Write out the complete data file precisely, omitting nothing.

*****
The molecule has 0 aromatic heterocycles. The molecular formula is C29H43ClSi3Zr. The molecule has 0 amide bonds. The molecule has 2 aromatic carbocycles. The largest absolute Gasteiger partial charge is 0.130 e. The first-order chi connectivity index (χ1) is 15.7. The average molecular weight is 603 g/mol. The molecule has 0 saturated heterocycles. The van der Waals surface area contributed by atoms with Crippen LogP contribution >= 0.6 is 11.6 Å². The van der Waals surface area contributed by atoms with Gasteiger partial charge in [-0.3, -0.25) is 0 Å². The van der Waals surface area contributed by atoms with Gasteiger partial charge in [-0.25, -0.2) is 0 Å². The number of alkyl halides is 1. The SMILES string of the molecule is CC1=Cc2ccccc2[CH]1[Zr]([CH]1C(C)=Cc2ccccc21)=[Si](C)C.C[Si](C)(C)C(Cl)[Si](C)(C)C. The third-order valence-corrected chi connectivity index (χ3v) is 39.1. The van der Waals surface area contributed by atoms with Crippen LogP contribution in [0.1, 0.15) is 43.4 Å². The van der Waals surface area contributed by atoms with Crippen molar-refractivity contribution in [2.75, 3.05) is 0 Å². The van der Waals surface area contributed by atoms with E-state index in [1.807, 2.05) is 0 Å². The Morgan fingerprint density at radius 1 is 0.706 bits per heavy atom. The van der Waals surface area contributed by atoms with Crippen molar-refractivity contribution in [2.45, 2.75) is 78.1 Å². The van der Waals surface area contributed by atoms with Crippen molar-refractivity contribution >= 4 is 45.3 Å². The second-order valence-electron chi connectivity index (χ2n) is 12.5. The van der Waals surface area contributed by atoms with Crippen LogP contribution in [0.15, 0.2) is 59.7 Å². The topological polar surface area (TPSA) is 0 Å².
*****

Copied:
The molecule has 0 aromatic heterocycles. The molecular formula is C29H43ClSi3Zr. The molecule has 0 amide bonds. The molecule has 2 aromatic carbocycles. The largest absolute Gasteiger partial charge is 0.130 e. The first-order chi connectivity index (χ1) is 15.7. The average molecular weight is 603 g/mol. The molecule has 0 saturated heterocycles. The van der Waals surface area contributed by atoms with Crippen LogP contribution >= 0.6 is 11.6 Å². The van der Waals surface area contributed by atoms with Gasteiger partial charge in [-0.3, -0.25) is 0 Å². The van der Waals surface area contributed by atoms with Gasteiger partial charge in [-0.25, -0.2) is 0 Å². The number of alkyl halides is 1. The SMILES string of the molecule is CC1=Cc2ccccc2[CH]1[Zr]([CH]1C(C)=Cc2ccccc21)=[Si](C)C.C[Si](C)(C)C(Cl)[Si](C)(C)C. The third-order valence-corrected chi connectivity index (χ3v) is 39.1. The van der Waals surface area contributed by atoms with Crippen LogP contribution in [0.1, 0.15) is 43.4 Å². The van der Waals surface area contributed by atoms with Crippen molar-refractivity contribution in [2.75, 3.05) is 0 Å². The van der Waals surface area contributed by atoms with E-state index in [1.807, 2.05) is 0 Å². The Morgan fingerprint density at radius 1 is 0.706 bits per heavy atom. The van der Waals surface area contributed by atoms with Crippen molar-refractivity contribution in [2.45, 2.75) is 78.1 Å². The van der Waals surface area contributed by atoms with Crippen molar-refractivity contribution >= 4 is 45.3 Å². The second-order valence-electron chi connectivity index (χ2n) is 12.5. The van der Waals surface area contributed by atoms with Crippen LogP contribution in [0.15, 0.2) is 59.7 Å². The topological polar surface area (TPSA) is 0 Å².